Date of Award
Master of Science (MS)
F.D. Holland, Jr
Fourteen cores were sampled and processed, and conodonts obtained were used in the biozonation of the Bakken and basal Lodgepole Formations in the Williston Basin in North Dakota. The Bakken Formation of Devonian and Mississippian age and the Lodgepole Formation, entirely of Mississippian age, are subsurface units in North Dakota. The Bakken Formation (44 metres thick) consists of, in ascending order: a lower, dark, organic shale; a middle calcareous siltstone that is divisible into three lithic units; and an upper, dark, indurated, organic shale. The Lodgepole Formation (160 to 260 metres thick) is an argillaceous, fossiliferous limestone near the Basin center that varies to oolitic and skeletal limestone near the Basin margins.
Conodonts were recovered from the three members of the Bakken, by oxidizing in household bleach, and from the basal 15.5 metres of the Lodgepole, by treatment in acetic acid, in 10 of the 14 cores sampled. The 1963 discrete elements recovered were placed in 95 species-level form-taxa assignable to 22 form-genera: 15 percent (289) from the lower member of the Bakken, less than 1 percent (3) from the middle member of the Bakken, 47 percent (930) from the upper member of the Bakken, and 37 percent (741) from the basal Lodgepole. Twenty-five Bakken Formation form-taxa and all 61 Lodgepole Formation form-taxa are reported for the first time. Three-fourths (919) of the Bakken specimens were obtained from three, separate, thin, lag zones, one in the lower member of the Bakken and two in the upper member of the Bakken. No lag zones were observed in the Lodgepole. Lags may have resulted from accumulation of coarse-grained fossil and inorganic debris under sediment-starved conditions, winnowing out of fine-grained elastics and organic material during deposition that concentrated coarse-grained fossils and inorganic material, and selective winnowing of partially lithified sediment by evanescent currents. Lags are important stratigraphically but are of little value in recognizing specific conodont biozones.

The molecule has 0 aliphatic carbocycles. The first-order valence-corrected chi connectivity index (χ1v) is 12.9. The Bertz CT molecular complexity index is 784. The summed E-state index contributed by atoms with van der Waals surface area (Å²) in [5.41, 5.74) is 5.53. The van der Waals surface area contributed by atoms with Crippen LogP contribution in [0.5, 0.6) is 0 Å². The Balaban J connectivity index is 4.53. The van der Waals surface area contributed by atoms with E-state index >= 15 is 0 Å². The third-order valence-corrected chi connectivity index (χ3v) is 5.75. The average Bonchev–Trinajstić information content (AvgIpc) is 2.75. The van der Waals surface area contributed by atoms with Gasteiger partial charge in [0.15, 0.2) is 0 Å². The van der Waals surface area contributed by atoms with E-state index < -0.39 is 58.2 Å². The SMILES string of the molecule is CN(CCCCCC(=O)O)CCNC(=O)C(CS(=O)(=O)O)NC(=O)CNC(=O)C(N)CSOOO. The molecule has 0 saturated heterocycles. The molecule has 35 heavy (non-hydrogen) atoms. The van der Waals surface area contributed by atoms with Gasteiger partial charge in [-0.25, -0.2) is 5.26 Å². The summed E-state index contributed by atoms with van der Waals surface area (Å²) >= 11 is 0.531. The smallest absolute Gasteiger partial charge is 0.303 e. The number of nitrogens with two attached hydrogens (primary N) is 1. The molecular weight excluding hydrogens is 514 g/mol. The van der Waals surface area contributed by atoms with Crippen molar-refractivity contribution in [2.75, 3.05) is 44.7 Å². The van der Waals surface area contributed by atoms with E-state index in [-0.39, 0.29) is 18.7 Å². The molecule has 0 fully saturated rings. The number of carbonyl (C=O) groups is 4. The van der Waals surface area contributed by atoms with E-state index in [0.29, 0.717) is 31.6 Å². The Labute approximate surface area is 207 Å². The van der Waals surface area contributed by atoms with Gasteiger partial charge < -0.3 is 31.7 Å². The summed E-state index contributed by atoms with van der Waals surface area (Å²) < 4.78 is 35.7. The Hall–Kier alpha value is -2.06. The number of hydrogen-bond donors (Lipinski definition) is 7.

At least one Famennian (Lower Palmatolepis gracilis expansa) and possibly five Kinderhookian (siphonodellid) conodont biozones were recognized in the Bakken and basal Lodgepole Formations. Thirty-eight biostratigraphically useful form-species were used for recognition of the biozones. Form-genera recovered include, in order of decreasing abundance (species-level form-taxa listed in parentheses): Siphonodella (9), Polygnathus (9), Pseudopolygnathus (5), "Spathognathodus" (5), Palmatolepis (3), Bispathodus (3), Dinodus (2), Branmehla (1), and Elictognathus (1). Conodonts obtained from the lower member of the Bakken suggest the presence of the palmatolepid-polygnathid biofacies indicative of an outer shelf environment.
Siphonodella sulcata, from the upper member of the Bakken, suggests that this member may be as old as earliest Kinderhookian, but because of its association in lag zones with conodonts representative of younger biozones, its stratigraphic significance is diminished. Due to the paucity of conodonts in the middle member, further refinement of the Devonian-Mississippian systemic boundary was not possible. The conodont fauna supports the concept of continuous sedimentation from the Bakken Formation into the Lodgepole Formation.
Huber, Timothy P., "Conodont biostratigraphy of the Bakken and lower Lodgepole Formations (Devonian and Mississippian), Williston Basin, North Dakota" (1986). Theses and Dissertations. 145.